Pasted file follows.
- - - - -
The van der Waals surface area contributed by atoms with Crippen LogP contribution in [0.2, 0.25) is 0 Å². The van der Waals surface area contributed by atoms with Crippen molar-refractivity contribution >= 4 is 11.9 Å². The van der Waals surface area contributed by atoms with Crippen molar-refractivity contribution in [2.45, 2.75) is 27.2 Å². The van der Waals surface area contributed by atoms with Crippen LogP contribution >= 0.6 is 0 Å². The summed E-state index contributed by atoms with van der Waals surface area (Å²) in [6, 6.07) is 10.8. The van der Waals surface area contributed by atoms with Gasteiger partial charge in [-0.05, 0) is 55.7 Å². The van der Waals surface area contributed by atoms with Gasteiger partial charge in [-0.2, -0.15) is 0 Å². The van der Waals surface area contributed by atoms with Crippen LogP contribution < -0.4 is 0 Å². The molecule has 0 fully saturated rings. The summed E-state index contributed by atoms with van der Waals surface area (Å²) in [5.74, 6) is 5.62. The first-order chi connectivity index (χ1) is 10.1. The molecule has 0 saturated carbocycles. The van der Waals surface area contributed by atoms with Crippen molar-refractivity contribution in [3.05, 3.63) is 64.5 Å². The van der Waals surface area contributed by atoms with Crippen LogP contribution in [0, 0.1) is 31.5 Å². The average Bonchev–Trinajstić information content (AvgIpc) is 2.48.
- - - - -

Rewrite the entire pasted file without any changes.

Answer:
The van der Waals surface area contributed by atoms with Crippen LogP contribution in [0.2, 0.25) is 0 Å². The van der Waals surface area contributed by atoms with Crippen molar-refractivity contribution >= 4 is 11.9 Å². The van der Waals surface area contributed by atoms with Crippen molar-refractivity contribution in [2.45, 2.75) is 27.2 Å². The van der Waals surface area contributed by atoms with Crippen LogP contribution >= 0.6 is 0 Å². The summed E-state index contributed by atoms with van der Waals surface area (Å²) in [6, 6.07) is 10.8. The van der Waals surface area contributed by atoms with Gasteiger partial charge in [-0.05, 0) is 55.7 Å². The van der Waals surface area contributed by atoms with Gasteiger partial charge in [-0.2, -0.15) is 0 Å². The van der Waals surface area contributed by atoms with Crippen LogP contribution < -0.4 is 0 Å². The molecule has 0 fully saturated rings. The summed E-state index contributed by atoms with van der Waals surface area (Å²) in [5.74, 6) is 5.62. The first-order chi connectivity index (χ1) is 10.1. The molecule has 0 saturated carbocycles. The van der Waals surface area contributed by atoms with Crippen molar-refractivity contribution in [3.05, 3.63) is 64.5 Å². The van der Waals surface area contributed by atoms with Crippen LogP contribution in [0, 0.1) is 31.5 Å². The average Bonchev–Trinajstić information content (AvgIpc) is 2.48.